Wednesday, May 20, 2020

IBC Mailbag: 3 Ways To Access Money from a Whole Life Policy

The following is an email reply to a new client requesting to access money for the first time.  This client emailed me requesting to "withdraw" money to pay off a car loan.

Hi ______,

So I’m going to be a bit of a nerd here because I want to be sure we are using the correct wording/terminology.

The best way to access funds is via policy loan because it doesn’t interrupt the compounding effect of the money in the policy and it is also a non-taxable event.

Withdrawing money physically removes your own money from the account and interrupts the compounding effect. 

I explain accessing money from a Whole Life policy this way to keep it simple:

There are 3 ways to access money

  1. The Sad Way
  2. The Dumb Way
  3. The Smart Way

The sad way is you pass away and the beneficiary gets the death benefit.  Let’s avoid that for as long as possible!

The dumb way interrupts compounding growth. 

The smart way, as mentioned, doesn’t interrupt the compounding growth of the cash values and is tax-free.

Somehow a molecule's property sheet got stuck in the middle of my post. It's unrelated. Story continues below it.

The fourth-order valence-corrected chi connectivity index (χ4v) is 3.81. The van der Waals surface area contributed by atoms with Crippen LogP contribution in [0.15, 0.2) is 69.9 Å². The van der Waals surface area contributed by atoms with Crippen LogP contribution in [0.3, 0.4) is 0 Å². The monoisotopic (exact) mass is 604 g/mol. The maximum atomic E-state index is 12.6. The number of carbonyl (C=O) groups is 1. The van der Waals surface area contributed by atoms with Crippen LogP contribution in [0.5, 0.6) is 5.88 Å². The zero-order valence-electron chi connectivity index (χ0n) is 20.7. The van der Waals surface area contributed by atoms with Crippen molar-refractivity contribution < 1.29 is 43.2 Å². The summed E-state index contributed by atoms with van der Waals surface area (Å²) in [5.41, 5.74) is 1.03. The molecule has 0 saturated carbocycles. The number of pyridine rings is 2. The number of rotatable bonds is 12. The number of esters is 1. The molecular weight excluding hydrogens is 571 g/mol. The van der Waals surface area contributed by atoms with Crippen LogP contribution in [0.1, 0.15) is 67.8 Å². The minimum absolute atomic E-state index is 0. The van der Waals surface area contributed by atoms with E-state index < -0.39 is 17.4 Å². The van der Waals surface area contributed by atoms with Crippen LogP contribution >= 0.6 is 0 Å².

Utilizing the "Smart Way" allows you to be your banker.  You are essentially replacing the car finance company from the equation.  All the payments you would send to the car finance company will now be returned to your banking system (the whole life policy) where it will earn a guaranteed tax-free rate of return for the rest of your life!

All of this is possible by becoming your own banker through a dividend paying whole life insurance policy.  Why pay other financial institutions when you don’t have to?

So all that shared, it will take 3-5 business days upon request of the loan to see it in your checking account.  You’ll need to provide the insurance company with a voided check if they don’t have a checking account on record for you.  Also, I strongly recommend setting up a monthly draft for the policy loan repayment for at the least same amount you were sending the car finance company.  It's important to be an honest banker with our own money.  Please refer to the Grocery Store analogy in the Nelson Nash's book Becoming Your Own Banker.  I can help explain the analogy further if you like.

If I can assist with anything I’ve explained here, please let me know.  You can reach me here:

Thank you,


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